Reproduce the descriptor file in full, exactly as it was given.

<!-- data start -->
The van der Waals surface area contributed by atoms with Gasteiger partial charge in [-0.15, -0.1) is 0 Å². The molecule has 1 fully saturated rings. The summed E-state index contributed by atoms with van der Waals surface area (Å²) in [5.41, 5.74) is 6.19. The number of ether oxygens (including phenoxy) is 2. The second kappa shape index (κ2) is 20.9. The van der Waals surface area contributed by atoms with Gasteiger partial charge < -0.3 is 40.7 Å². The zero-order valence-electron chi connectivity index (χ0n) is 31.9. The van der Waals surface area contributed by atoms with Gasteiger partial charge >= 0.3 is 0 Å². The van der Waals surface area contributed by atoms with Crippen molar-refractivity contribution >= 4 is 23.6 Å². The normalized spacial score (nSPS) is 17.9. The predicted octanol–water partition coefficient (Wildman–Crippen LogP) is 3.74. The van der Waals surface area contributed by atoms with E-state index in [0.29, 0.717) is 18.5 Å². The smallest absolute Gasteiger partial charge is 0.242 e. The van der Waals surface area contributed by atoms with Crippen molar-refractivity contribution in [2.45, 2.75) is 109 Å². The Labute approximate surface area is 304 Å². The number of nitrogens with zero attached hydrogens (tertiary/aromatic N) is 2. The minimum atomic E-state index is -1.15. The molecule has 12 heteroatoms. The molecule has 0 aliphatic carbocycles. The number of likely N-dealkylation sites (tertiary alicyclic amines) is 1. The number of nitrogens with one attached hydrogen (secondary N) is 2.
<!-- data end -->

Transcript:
The van der Waals surface area contributed by atoms with Gasteiger partial charge in [-0.15, -0.1) is 0 Å². The molecule has 1 fully saturated rings. The summed E-state index contributed by atoms with van der Waals surface area (Å²) in [5.41, 5.74) is 6.19. The number of ether oxygens (including phenoxy) is 2. The second kappa shape index (κ2) is 20.9. The van der Waals surface area contributed by atoms with Gasteiger partial charge < -0.3 is 40.7 Å². The zero-order valence-electron chi connectivity index (χ0n) is 31.9. The van der Waals surface area contributed by atoms with Gasteiger partial charge >= 0.3 is 0 Å². The van der Waals surface area contributed by atoms with Crippen molar-refractivity contribution >= 4 is 23.6 Å². The normalized spacial score (nSPS) is 17.9. The predicted octanol–water partition coefficient (Wildman–Crippen LogP) is 3.74. The van der Waals surface area contributed by atoms with E-state index in [0.29, 0.717) is 18.5 Å². The smallest absolute Gasteiger partial charge is 0.242 e. The van der Waals surface area contributed by atoms with Crippen molar-refractivity contribution in [2.45, 2.75) is 109 Å². The Labute approximate surface area is 304 Å². The number of nitrogens with zero attached hydrogens (tertiary/aromatic N) is 2. The minimum atomic E-state index is -1.15. The molecule has 12 heteroatoms. The molecule has 0 aliphatic carbocycles. The number of likely N-dealkylation sites (tertiary alicyclic amines) is 1. The number of nitrogens with one attached hydrogen (secondary N) is 2.